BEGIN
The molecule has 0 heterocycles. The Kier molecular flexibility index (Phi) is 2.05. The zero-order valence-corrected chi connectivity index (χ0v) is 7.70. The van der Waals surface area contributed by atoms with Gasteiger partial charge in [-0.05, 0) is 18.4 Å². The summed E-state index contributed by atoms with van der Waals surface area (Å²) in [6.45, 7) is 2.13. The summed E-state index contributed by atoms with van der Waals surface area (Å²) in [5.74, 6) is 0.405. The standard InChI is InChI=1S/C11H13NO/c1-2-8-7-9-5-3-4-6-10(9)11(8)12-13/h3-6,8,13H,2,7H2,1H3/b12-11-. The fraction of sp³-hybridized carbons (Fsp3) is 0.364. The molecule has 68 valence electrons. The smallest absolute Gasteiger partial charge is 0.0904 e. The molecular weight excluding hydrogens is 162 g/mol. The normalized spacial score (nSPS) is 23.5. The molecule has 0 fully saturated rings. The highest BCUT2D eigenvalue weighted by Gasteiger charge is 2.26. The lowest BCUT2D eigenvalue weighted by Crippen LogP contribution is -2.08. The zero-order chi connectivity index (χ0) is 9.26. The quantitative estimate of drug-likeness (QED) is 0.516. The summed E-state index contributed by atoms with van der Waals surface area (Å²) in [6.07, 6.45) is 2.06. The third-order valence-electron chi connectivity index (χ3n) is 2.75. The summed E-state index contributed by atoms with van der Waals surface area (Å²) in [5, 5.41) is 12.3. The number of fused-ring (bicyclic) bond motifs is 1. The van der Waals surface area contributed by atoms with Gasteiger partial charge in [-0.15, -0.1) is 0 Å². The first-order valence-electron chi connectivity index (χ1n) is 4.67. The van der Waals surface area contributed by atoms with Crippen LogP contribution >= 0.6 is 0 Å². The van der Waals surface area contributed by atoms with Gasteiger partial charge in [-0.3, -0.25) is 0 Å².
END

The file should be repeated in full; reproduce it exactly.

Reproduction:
The molecule has 0 heterocycles. The Kier molecular flexibility index (Phi) is 2.05. The zero-order valence-corrected chi connectivity index (χ0v) is 7.70. The van der Waals surface area contributed by atoms with Gasteiger partial charge in [-0.05, 0) is 18.4 Å². The summed E-state index contributed by atoms with van der Waals surface area (Å²) in [6.45, 7) is 2.13. The summed E-state index contributed by atoms with van der Waals surface area (Å²) in [5.74, 6) is 0.405. The standard InChI is InChI=1S/C11H13NO/c1-2-8-7-9-5-3-4-6-10(9)11(8)12-13/h3-6,8,13H,2,7H2,1H3/b12-11-. The fraction of sp³-hybridized carbons (Fsp3) is 0.364. The molecule has 68 valence electrons. The smallest absolute Gasteiger partial charge is 0.0904 e. The molecular weight excluding hydrogens is 162 g/mol. The normalized spacial score (nSPS) is 23.5. The molecule has 0 fully saturated rings. The highest BCUT2D eigenvalue weighted by Gasteiger charge is 2.26. The lowest BCUT2D eigenvalue weighted by Crippen LogP contribution is -2.08. The zero-order chi connectivity index (χ0) is 9.26. The quantitative estimate of drug-likeness (QED) is 0.516. The summed E-state index contributed by atoms with van der Waals surface area (Å²) in [6.07, 6.45) is 2.06. The third-order valence-electron chi connectivity index (χ3n) is 2.75. The summed E-state index contributed by atoms with van der Waals surface area (Å²) in [5, 5.41) is 12.3. The number of fused-ring (bicyclic) bond motifs is 1. The van der Waals surface area contributed by atoms with Gasteiger partial charge in [-0.15, -0.1) is 0 Å². The first-order valence-electron chi connectivity index (χ1n) is 4.67. The van der Waals surface area contributed by atoms with Crippen LogP contribution >= 0.6 is 0 Å². The van der Waals surface area contributed by atoms with Gasteiger partial charge in [-0.3, -0.25) is 0 Å².